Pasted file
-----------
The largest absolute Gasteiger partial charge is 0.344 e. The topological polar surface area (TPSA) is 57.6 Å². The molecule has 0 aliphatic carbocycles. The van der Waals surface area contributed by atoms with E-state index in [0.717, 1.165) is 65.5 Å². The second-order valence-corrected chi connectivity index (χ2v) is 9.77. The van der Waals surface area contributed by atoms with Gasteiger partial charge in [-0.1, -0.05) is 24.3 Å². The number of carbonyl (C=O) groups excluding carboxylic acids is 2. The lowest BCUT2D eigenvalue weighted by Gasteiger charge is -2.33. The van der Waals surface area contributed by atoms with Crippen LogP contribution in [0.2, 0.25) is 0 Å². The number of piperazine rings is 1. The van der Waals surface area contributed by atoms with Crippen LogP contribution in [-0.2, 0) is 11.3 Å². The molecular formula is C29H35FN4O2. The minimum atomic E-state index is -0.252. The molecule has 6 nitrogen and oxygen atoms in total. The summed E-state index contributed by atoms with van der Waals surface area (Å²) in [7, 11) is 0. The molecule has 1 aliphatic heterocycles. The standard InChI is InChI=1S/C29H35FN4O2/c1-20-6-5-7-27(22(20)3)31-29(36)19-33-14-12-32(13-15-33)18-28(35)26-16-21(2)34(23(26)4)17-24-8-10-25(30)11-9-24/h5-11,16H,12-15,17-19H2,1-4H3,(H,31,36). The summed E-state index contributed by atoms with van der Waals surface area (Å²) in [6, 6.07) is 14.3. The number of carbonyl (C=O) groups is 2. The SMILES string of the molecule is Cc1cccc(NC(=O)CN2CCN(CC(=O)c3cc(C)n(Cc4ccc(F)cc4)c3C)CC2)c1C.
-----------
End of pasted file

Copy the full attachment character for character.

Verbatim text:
The largest absolute Gasteiger partial charge is 0.344 e. The topological polar surface area (TPSA) is 57.6 Å². The molecule has 0 aliphatic carbocycles. The van der Waals surface area contributed by atoms with E-state index in [0.717, 1.165) is 65.5 Å². The second-order valence-corrected chi connectivity index (χ2v) is 9.77. The van der Waals surface area contributed by atoms with Gasteiger partial charge in [-0.1, -0.05) is 24.3 Å². The number of carbonyl (C=O) groups excluding carboxylic acids is 2. The lowest BCUT2D eigenvalue weighted by Gasteiger charge is -2.33. The van der Waals surface area contributed by atoms with Crippen LogP contribution in [0.2, 0.25) is 0 Å². The number of piperazine rings is 1. The van der Waals surface area contributed by atoms with Crippen LogP contribution in [-0.2, 0) is 11.3 Å². The molecular formula is C29H35FN4O2. The minimum atomic E-state index is -0.252. The molecule has 6 nitrogen and oxygen atoms in total. The summed E-state index contributed by atoms with van der Waals surface area (Å²) in [7, 11) is 0. The molecule has 1 aliphatic heterocycles. The standard InChI is InChI=1S/C29H35FN4O2/c1-20-6-5-7-27(22(20)3)31-29(36)19-33-14-12-32(13-15-33)18-28(35)26-16-21(2)34(23(26)4)17-24-8-10-25(30)11-9-24/h5-11,16H,12-15,17-19H2,1-4H3,(H,31,36). The summed E-state index contributed by atoms with van der Waals surface area (Å²) in [6, 6.07) is 14.3. The number of carbonyl (C=O) groups is 2. The SMILES string of the molecule is Cc1cccc(NC(=O)CN2CCN(CC(=O)c3cc(C)n(Cc4ccc(F)cc4)c3C)CC2)c1C.